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Let’s make it easier to access data

There’s a different aspect of Allscripts Open initiative that occurred to me while I was watching a TED talk by Intel’s Eric Dishman.

That idea is Care Anywhere. Previously, I had limited my thinking about Open as being a data-sharing, innovation, collaboration initiative.

But Open is about more than breaking down the silos around information. It’s about helping to transform care by making it easier for patients and providers to escape physical limitations around care delivery.

Overcoming physical barriers to detect heart trouble

Spaulding International has an electrocardiogram (ECG) device that patients can use anywhere, with the result saved in the patient’s electronic health record (EHR). The patient no longer has to go to the physical hospital for an ECG.

Compare that with wearing a Holter monitor, a technology that has been in clinical use since the 1960s. You go to the doctor’s office, and they attach leads. You walk around with it for 24 hours. Then you bring it back. A few days later, you get a report.

When do the doctor and patient make a decision based on that report? A week after the fact? It’s inefficient because the doctor and patient have to be in the same place at the same time – a doctor’s office or hospital. And what if the results warranted a quick response?

We can use Open to help overcome that physical limitation, as we did for ECGs with Spaulding. And there are other technologies, too – a continuous glucose monitor, scales, various pedometers – with lots more coming from our diverse developer base.

Care Anywhere means that no matter where the patient is, he or she can contribute to the corpus of knowledge that may help the physician make a better, faster decision. Open technology, and our partnership with Intel, will help get the information to the right place at the right time.

Mobile devices usher in a new era in healthcare

In my career, I’ve seen three major transitions. From 80 column cards to terminals (yes, I started that long ago), from terminals to PC’s, and from character-based to a graphical user interface.

Today, we’re in the midst of another, maybe the largest transformation of them all – from primarily a keyboard and mouse interaction model, to a touch and gesture method of navigating through systems.

And at the same time, we’re moving away from being tied to a physical location for information. (As a 3-year-old recently asked his mom, “Does your phone know everything?”). Windows 8 devices (and others) enable change in how we practice healthcare today.

These new interfaces challenge healthcare IT organizations to build new ways – both provider and patient-centric ways – of navigating the growing data we have available about the patient. Previously we’d build a system by saying, “Here are the fields in the database; make a form to help us fill them out.” Those days are long gone.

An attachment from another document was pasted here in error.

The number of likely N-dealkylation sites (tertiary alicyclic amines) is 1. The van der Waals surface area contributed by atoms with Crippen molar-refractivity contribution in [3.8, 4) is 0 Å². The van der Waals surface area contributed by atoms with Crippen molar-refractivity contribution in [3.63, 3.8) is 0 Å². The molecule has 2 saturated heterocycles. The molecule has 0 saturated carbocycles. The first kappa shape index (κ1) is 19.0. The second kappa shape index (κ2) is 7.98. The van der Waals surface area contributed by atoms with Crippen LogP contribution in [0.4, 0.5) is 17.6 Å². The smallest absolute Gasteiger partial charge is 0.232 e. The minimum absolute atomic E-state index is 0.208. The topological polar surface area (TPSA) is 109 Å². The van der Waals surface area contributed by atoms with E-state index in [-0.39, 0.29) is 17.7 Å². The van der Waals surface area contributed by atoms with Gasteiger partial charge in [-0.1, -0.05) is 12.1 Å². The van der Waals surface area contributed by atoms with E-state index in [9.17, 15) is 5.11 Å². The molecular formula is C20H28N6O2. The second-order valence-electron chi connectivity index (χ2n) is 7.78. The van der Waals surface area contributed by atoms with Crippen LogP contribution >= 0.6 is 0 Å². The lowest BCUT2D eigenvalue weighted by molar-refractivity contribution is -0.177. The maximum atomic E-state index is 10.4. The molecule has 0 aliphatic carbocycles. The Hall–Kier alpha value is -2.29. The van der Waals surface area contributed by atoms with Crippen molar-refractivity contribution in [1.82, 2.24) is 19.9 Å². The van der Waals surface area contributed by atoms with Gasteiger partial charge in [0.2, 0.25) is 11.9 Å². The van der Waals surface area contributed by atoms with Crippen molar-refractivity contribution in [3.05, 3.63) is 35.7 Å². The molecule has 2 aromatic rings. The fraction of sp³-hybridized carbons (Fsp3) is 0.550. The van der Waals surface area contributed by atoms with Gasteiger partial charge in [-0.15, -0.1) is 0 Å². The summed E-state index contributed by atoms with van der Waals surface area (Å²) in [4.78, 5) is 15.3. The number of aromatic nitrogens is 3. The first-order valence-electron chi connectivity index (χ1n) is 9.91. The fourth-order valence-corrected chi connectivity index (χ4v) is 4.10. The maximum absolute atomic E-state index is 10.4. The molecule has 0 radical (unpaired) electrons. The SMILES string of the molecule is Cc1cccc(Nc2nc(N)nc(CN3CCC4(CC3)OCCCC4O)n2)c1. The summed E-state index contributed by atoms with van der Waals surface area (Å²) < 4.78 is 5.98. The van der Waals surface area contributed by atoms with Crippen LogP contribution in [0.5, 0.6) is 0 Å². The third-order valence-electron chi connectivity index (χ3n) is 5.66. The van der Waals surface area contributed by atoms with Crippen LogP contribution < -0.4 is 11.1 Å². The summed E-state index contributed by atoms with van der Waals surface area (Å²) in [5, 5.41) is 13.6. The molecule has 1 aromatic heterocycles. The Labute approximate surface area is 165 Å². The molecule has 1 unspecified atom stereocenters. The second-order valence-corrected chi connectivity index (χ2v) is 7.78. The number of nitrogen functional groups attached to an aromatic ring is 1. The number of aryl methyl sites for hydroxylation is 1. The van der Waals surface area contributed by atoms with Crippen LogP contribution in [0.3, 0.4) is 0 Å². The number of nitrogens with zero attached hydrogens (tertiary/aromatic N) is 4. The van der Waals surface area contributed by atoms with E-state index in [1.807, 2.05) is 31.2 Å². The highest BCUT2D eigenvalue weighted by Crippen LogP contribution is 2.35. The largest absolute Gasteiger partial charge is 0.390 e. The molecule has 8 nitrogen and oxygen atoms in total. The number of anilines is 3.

Today, we try to anticipate what the doctor wants to see, and bubble those things to the top. We want them to have exactly the information they need so they can plan the best care for the patient.

Our Windows 8-based mobile EHR will automatically make charts and graphs to help the doctor educate the patient and show the effect of their medications. We’re optimizing screens and touches to “make things easy” not just “make all things possible.”

We live in revolutionary times. With the confluence of the pervasive Internet, the next generation of devices, new operating systems, wearable devices, and Open toolkits – we’re on the verge of realizing this idea of Care Anywhere and making healthcare into a team sport.

Isn’t that what you want for your family?

 

Editor’s note: This post also appeared on the Intel Healthcare Community blog.

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About the author

Stanley Crane is Chief Innovation Officer for Allscripts. In his more than 30 years of healthcare and consumer-related software experience, he has led the development of award-winning software programs including electronic health record, electronic prescribing, web-based medication sales, online physician education, resource scheduling, financial systems, materials management, medical translation software and voice recognition dictation systems. Previous to his healthcare experience, Stanley was involved in Silicon Valley, where he held positions with many well-known software companies. As the General Manager of Lotus cc:Mail, he created the first remote mail products. He was also the Vice President of Engineering at WordStar International, and Director of Applications at Ashton-Tate, managing their Macintosh products as well as dBase IV. Before that, Stanley was a founder of two Internet startups – MaxMiles, an automated frequent flier mileage aggregator, for whom he built the first versions of the product; and Shopping@Home, a company that was acquired by Allscripts in 1999 to support medication sales.

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